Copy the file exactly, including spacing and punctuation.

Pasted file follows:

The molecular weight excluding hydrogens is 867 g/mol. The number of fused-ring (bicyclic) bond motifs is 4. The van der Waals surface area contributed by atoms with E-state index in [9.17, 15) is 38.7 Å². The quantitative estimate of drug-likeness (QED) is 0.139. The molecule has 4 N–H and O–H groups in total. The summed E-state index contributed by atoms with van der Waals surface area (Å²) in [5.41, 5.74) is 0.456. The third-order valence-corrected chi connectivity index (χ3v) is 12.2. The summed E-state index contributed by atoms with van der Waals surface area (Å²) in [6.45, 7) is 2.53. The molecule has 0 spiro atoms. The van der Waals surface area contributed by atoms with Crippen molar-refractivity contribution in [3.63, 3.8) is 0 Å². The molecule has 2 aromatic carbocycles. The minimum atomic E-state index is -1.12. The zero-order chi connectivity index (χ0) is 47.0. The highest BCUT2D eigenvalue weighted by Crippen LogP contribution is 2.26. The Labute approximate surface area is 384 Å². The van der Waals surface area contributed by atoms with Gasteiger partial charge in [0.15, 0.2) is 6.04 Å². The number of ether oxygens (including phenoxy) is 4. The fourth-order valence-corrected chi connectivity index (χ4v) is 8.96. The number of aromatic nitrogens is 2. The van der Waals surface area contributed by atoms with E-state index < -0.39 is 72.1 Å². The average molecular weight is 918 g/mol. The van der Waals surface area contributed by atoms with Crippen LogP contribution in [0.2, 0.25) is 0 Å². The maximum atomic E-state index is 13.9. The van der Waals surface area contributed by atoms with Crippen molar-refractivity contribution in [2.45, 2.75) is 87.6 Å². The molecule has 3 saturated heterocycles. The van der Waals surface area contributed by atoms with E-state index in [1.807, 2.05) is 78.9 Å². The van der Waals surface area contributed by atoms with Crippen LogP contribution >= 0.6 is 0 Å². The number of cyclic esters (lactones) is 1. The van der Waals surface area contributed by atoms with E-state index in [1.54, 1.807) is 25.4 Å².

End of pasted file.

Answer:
The molecular weight excluding hydrogens is 867 g/mol. The number of fused-ring (bicyclic) bond motifs is 4. The van der Waals surface area contributed by atoms with E-state index in [9.17, 15) is 38.7 Å². The quantitative estimate of drug-likeness (QED) is 0.139. The molecule has 4 N–H and O–H groups in total. The summed E-state index contributed by atoms with van der Waals surface area (Å²) in [5.41, 5.74) is 0.456. The third-order valence-corrected chi connectivity index (χ3v) is 12.2. The summed E-state index contributed by atoms with van der Waals surface area (Å²) in [6.45, 7) is 2.53. The molecule has 0 spiro atoms. The van der Waals surface area contributed by atoms with Crippen molar-refractivity contribution in [3.63, 3.8) is 0 Å². The molecule has 2 aromatic carbocycles. The minimum atomic E-state index is -1.12. The zero-order chi connectivity index (χ0) is 47.0. The highest BCUT2D eigenvalue weighted by Crippen LogP contribution is 2.26. The Labute approximate surface area is 384 Å². The van der Waals surface area contributed by atoms with Gasteiger partial charge in [0.15, 0.2) is 6.04 Å². The number of ether oxygens (including phenoxy) is 4. The fourth-order valence-corrected chi connectivity index (χ4v) is 8.96. The number of aromatic nitrogens is 2. The van der Waals surface area contributed by atoms with E-state index < -0.39 is 72.1 Å². The average molecular weight is 918 g/mol. The van der Waals surface area contributed by atoms with Crippen LogP contribution in [0.2, 0.25) is 0 Å². The maximum atomic E-state index is 13.9. The van der Waals surface area contributed by atoms with Crippen molar-refractivity contribution in [2.45, 2.75) is 87.6 Å². The molecule has 3 saturated heterocycles. The van der Waals surface area contributed by atoms with E-state index in [1.807, 2.05) is 78.9 Å². The van der Waals surface area contributed by atoms with Crippen LogP contribution >= 0.6 is 0 Å². The number of cyclic esters (lactones) is 1. The van der Waals surface area contributed by atoms with E-state index in [1.54, 1.807) is 25.4 Å².